Having a plan for your assets in the event of your death allows your family to grieve without the burden of guessing or speculating at what your wishes would have been. During what is already a difficult time, you can remove some of the burdens by clearly establishing your desires and providing a legal roadmap for the people in your life. If you have questions about planning your estate in Schaumburg, IL, feel free to call our law office.
What estate planning services does your office provide?
Our knowledgeable Schaumburg estate planning team offers several different services depending on your family’s needs:
A will directs the distribution of your property, assets, and wishes. It also provides instructions for the care of your children if you pass away while they are minors. Wills are typically fairly simple to draft and can be completed in the span of a few days. Sometimes, more complicated wills require multiple attorney-client meetings and take several weeks to draft — however, in the grand scheme of things, even a will that takes weeks to complete can help save months or years of headaches down the road. The worth of a will far exceeds the time and investment required to create it
Trusts can be used to avoid formal probate proceedings, allowing your property to be transferred outside of the court system. This allows a third party to hold assets for a beneficiary so that the distribution of funds may happen more quickly than through probate court. Our Schaumburg office can help you set up a trust account today
Powers of Attorney
Naming a power of attorney allows you to direct who will speak on your behalf if you are incapable of doing so. This applies to both financial and healthcare decisions. Having a power of attorney ensures that you have someone to represent you when you cannot. Powers of attorney must be signed and witnessed while all parties are still considered competent and sound of mind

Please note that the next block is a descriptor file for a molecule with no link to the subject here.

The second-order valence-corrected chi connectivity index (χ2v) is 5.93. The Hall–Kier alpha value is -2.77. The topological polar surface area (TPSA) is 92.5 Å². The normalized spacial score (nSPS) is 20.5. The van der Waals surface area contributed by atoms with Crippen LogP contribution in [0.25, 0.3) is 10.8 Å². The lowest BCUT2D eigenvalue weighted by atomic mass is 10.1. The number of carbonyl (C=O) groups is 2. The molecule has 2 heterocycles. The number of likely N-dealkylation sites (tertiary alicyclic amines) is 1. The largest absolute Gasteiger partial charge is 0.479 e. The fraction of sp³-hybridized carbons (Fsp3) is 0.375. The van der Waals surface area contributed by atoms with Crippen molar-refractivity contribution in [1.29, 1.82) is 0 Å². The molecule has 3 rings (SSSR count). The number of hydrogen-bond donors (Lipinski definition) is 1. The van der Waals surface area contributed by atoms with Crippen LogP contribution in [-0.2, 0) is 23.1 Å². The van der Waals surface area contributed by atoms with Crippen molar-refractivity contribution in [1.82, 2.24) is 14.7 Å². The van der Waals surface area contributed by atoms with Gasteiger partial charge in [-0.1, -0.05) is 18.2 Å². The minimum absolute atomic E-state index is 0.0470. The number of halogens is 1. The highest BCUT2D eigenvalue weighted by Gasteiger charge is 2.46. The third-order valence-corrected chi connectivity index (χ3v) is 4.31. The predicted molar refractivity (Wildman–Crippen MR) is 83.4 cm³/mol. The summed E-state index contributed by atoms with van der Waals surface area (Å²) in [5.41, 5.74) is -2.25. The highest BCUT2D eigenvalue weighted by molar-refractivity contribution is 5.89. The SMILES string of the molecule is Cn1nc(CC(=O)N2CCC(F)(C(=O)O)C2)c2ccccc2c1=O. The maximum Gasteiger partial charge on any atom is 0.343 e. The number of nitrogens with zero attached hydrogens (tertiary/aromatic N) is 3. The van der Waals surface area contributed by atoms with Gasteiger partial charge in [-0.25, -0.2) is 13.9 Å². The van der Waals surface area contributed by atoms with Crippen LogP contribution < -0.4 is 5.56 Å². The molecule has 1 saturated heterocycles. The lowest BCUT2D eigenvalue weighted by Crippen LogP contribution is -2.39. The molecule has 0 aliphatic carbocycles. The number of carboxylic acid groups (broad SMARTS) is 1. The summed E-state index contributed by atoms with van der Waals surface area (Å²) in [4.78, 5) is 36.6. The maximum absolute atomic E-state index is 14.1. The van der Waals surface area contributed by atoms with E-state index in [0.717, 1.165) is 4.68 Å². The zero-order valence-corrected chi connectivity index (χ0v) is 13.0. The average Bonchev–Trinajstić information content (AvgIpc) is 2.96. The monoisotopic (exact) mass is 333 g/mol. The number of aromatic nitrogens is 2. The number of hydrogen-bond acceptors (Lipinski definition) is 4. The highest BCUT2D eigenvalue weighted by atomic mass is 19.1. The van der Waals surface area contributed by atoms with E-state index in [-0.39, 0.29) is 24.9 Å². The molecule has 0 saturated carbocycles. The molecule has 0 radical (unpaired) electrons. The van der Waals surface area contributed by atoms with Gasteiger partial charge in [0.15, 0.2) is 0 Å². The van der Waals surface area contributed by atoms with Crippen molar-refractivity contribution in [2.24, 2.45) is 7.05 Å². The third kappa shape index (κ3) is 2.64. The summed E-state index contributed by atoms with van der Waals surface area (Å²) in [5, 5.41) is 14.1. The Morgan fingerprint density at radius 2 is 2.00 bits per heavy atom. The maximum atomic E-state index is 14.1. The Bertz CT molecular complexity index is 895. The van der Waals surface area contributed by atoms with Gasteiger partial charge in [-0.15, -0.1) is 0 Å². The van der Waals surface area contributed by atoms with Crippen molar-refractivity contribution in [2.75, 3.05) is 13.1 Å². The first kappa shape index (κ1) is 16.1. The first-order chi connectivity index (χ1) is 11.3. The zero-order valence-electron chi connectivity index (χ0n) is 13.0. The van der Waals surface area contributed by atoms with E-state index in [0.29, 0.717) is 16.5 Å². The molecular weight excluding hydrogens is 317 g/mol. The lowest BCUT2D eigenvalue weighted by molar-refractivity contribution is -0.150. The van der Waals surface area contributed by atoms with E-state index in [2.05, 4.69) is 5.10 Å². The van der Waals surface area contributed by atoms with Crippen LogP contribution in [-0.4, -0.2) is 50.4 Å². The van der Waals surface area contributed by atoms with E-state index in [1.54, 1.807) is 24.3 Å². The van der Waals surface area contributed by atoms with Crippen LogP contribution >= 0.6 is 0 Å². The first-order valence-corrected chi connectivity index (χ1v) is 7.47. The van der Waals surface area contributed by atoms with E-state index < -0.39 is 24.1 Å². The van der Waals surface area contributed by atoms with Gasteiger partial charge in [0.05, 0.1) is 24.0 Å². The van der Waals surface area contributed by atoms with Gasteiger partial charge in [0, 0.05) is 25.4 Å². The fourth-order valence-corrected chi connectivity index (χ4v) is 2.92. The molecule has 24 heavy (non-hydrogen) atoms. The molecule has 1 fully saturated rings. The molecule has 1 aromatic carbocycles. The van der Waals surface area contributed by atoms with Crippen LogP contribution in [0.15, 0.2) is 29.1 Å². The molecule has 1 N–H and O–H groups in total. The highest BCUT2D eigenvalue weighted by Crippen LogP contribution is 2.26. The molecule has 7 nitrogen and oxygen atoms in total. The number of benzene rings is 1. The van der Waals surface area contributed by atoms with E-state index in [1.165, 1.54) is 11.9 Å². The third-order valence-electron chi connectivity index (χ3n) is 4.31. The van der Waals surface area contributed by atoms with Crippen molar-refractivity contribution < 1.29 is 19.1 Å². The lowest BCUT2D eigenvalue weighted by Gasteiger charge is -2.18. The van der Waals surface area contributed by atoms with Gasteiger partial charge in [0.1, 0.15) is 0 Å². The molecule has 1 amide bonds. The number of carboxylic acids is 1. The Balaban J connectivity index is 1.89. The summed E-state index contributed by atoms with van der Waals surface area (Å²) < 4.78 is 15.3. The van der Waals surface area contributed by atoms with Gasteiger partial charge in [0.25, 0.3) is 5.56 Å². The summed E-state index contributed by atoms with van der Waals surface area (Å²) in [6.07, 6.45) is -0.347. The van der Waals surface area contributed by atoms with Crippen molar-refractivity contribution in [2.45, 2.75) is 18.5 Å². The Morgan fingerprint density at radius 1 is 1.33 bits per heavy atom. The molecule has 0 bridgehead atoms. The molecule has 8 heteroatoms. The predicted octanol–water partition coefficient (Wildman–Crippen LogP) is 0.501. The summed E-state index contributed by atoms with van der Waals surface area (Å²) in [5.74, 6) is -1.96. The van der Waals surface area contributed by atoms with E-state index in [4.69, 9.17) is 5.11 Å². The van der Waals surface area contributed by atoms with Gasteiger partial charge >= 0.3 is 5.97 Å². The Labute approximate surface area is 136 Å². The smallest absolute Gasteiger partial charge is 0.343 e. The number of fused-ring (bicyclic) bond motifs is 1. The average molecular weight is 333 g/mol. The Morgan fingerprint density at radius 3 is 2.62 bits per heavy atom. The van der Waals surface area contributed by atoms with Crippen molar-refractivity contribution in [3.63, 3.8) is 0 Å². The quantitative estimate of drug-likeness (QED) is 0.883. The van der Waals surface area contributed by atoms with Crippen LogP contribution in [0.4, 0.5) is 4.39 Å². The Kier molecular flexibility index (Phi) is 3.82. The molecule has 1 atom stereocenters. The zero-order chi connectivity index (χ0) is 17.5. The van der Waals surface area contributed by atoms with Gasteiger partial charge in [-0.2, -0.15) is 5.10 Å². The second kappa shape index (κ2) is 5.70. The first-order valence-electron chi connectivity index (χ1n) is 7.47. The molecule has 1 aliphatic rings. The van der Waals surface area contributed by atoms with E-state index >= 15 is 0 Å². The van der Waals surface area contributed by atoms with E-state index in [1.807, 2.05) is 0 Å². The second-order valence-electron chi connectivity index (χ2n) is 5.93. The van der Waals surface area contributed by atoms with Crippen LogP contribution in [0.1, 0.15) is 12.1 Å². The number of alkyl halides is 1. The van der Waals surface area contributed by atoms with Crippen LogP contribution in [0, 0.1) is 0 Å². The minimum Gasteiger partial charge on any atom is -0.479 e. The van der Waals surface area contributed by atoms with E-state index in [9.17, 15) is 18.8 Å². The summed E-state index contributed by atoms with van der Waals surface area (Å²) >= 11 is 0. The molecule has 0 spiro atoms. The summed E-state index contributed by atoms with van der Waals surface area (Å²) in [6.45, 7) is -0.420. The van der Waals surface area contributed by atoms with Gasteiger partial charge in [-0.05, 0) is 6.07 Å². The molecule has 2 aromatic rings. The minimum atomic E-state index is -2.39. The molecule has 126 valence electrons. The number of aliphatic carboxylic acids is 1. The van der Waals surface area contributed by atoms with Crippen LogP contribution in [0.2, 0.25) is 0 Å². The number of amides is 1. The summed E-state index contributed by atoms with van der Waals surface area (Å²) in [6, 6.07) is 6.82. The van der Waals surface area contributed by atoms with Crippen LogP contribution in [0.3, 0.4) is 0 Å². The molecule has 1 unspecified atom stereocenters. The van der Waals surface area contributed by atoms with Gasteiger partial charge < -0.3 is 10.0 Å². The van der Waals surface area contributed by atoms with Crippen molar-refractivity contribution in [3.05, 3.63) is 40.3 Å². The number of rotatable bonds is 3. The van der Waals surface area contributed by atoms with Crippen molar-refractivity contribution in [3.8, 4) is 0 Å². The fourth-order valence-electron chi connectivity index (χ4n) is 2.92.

A living will provides medical instructions in the event that you are unable to make those decisions for yourself. Living wills can include details such as the amount of medical care you approve to maintain your life, decisions about resuscitation, and your wishes regarding life support
HIPAA releases allow you to dictate who will be able to obtain information regarding your medical condition, treatment, and progress. Within a HIPAA release, you can allow third parties such as your attorney, spouse, or children to obtain your medical information with your permission. HIPAA releases can also be used after death by surviving family members to order medical records in the event of a wrongful death investigation or lawsuit
One of the most important decisions you can make is who will care for your minor children in the event of your death. Guardianship is the process of establishing who will act as guardian of your children or disabled adults when you are no longer there to care for them.
By establishing your wishes legally, you can help your family avoid conflict during an emotional time. In many cases, proper planning eliminates the need for your loved ones to make difficult decisions without your valuable input. To take advantage of one or several of our estate planning services, visit the Law Offices of Robert M. Kaplan, P.C. in Schaumburg today.
Call Our Schaumburg Law Firm Today for a Consultation
Are you looking for an attorney who can expertly handle your estate planning details? Contact our Schaumburg, IL law office to schedule a consultation with Robert Kaplan, today and take the first steps to peace of mind.